- Mayonnaise-based foods need to be kept cold. Mayonnaise alone is too acidic for bacteria to grow in it.However, when mayonnaise is mixed with other foods, (particularly those that have been handled a lot and/or are protein foods), bacteria can grow if this mixture is kept too warm.
- Cut melons need to be kept cold.Many people do not realize that melons, such as watermelons and cantaloupe, can cause foodborne illness. Bacteria, such as Salmonella and Shigella (common causes of foodborne illness), are often present on the rind. Therefore, wash melons thoroughly before cutting then promptly refrigerate cut pieces. Melons, unlike most other fruits, are not acidic and so can support the growth of harmful bacteria.
Packing for safety
- Keep cold food cold.Keep cold food at 40oF or colder to prevent bacterial growth. To do so, pack cold foods in a sturdy, insulated cooler with plenty of ice or frozen gel packs. Freeze your own blocks of ice in milk cartons or plastic containers for use in the cooler. Put cold foods in water-proof containers or wrap in plastic wrap or aluminum foil and completely immerse in the ice inside the cooler. If using frozen gel packs or containers of homemade ice, place them between packages of food. Never just set containers of food on top of ice.
- The trunk of your car can reach temperatures of 150oF so it is best to transport coolers in the passenger area of the car. When you arrive at the picnic site, put a blanket over the cooler and place it in the shade to maintain cold temperatures. Keep the cooler closed until ready to use the contents.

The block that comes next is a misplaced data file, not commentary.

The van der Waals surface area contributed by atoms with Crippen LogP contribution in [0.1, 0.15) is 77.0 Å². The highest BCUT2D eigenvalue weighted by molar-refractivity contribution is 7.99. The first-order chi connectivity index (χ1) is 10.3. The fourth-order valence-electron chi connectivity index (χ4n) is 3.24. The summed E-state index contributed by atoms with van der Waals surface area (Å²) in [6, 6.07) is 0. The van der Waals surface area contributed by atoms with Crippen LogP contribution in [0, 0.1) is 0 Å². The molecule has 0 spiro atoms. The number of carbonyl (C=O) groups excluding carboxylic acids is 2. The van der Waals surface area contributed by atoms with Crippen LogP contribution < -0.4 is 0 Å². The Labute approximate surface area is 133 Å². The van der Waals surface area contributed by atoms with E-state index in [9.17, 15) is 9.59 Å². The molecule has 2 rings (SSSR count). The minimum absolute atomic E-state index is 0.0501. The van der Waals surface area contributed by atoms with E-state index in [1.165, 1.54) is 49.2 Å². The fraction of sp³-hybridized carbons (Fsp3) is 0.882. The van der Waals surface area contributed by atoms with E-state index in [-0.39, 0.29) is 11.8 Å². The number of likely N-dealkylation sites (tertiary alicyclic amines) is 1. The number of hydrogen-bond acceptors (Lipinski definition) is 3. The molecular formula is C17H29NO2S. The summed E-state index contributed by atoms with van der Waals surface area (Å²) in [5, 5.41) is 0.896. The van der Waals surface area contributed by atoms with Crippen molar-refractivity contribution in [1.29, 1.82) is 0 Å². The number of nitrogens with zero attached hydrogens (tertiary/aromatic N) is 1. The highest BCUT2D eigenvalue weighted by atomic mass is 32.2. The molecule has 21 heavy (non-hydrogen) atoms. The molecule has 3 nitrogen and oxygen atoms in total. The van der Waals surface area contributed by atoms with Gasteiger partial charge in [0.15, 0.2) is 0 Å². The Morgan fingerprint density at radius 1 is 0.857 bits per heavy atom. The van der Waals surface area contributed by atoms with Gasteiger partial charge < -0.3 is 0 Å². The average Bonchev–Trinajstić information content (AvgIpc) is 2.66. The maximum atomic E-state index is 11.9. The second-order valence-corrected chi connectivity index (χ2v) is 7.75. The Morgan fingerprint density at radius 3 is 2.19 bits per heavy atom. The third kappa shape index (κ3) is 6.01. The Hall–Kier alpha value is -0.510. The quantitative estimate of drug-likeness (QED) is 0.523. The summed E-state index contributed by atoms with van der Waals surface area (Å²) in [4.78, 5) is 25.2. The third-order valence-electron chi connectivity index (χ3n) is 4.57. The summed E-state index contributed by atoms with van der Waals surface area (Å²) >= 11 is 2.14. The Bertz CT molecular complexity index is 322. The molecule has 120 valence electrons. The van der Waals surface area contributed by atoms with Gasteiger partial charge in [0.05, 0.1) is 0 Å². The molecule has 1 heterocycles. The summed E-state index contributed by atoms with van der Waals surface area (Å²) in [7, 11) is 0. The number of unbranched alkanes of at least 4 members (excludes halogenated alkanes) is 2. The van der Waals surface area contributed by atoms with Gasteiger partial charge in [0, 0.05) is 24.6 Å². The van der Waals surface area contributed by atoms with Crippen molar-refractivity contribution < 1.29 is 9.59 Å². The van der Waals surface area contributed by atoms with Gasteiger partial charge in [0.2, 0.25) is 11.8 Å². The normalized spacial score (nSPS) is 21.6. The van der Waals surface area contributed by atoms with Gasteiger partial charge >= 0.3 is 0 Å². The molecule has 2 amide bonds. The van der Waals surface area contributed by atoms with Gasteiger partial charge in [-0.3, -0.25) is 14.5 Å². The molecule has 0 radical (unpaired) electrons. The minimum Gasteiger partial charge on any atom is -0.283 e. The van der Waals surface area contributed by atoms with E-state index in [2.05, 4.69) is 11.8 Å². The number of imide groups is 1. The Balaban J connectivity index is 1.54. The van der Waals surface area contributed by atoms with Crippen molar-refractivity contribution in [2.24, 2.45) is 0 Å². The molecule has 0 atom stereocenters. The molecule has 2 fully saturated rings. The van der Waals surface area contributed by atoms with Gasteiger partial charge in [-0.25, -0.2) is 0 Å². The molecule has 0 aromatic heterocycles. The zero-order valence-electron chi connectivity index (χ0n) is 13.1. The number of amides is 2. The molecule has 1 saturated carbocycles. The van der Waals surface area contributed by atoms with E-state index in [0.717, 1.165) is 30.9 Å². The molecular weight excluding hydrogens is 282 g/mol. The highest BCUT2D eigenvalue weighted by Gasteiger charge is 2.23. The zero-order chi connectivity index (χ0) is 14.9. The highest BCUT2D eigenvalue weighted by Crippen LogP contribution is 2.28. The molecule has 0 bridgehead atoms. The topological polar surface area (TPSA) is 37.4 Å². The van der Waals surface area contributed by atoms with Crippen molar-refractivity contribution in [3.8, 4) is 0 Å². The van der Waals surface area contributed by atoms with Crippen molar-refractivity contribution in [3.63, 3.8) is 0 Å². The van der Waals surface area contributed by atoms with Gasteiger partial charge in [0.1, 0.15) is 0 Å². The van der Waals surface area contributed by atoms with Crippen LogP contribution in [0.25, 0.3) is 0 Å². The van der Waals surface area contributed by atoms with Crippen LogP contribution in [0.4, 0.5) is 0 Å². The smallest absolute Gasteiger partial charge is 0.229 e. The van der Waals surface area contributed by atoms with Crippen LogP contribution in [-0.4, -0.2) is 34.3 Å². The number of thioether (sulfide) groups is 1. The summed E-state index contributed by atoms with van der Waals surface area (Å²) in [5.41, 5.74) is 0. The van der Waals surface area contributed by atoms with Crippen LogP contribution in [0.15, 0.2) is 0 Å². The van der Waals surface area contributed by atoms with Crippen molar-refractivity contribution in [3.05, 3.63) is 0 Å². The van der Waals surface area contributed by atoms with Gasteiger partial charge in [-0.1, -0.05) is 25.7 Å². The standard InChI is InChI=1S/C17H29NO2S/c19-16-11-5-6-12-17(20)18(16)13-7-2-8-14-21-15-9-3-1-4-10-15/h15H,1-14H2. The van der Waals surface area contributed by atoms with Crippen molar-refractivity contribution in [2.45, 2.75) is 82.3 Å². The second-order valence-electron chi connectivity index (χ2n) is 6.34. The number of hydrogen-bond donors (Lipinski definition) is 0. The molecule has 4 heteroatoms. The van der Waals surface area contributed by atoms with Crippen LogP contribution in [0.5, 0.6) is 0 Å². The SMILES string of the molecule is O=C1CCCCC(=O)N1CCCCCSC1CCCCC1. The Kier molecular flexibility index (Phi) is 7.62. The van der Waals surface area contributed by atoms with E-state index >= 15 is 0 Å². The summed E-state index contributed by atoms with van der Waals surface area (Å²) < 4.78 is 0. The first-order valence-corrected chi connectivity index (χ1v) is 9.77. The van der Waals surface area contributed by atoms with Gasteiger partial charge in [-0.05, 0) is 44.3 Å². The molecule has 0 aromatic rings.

- Keep hot food hot.Keep hot foods at 140oF or hotter to prevent the growth of harmful bacteria. Take-out foods or foods cooked just before being transported to the picnic can be carried hot. Wrap hot food in towels, then newspaper, and place inside a box or heavy paper bag. Keep these foods warm on a lit grill or use within one hour.
- If you cannot keep cold food cold and hot food hot, take foods that do not need refrigeration:
- peanut butter sandwiches
- dried fruit, nuts, unpeeled fresh fruit — apples, oranges, bananas
- jelly sandwiches
- unopened cans of food, meat, fish or fruit
- cookies and cakes
- Wash your hands.Pack moist towelettes if you think your picnic site might not have handwashing facilities available. Hands carry harmful bacteria and viruses that contaminate food and cause illness.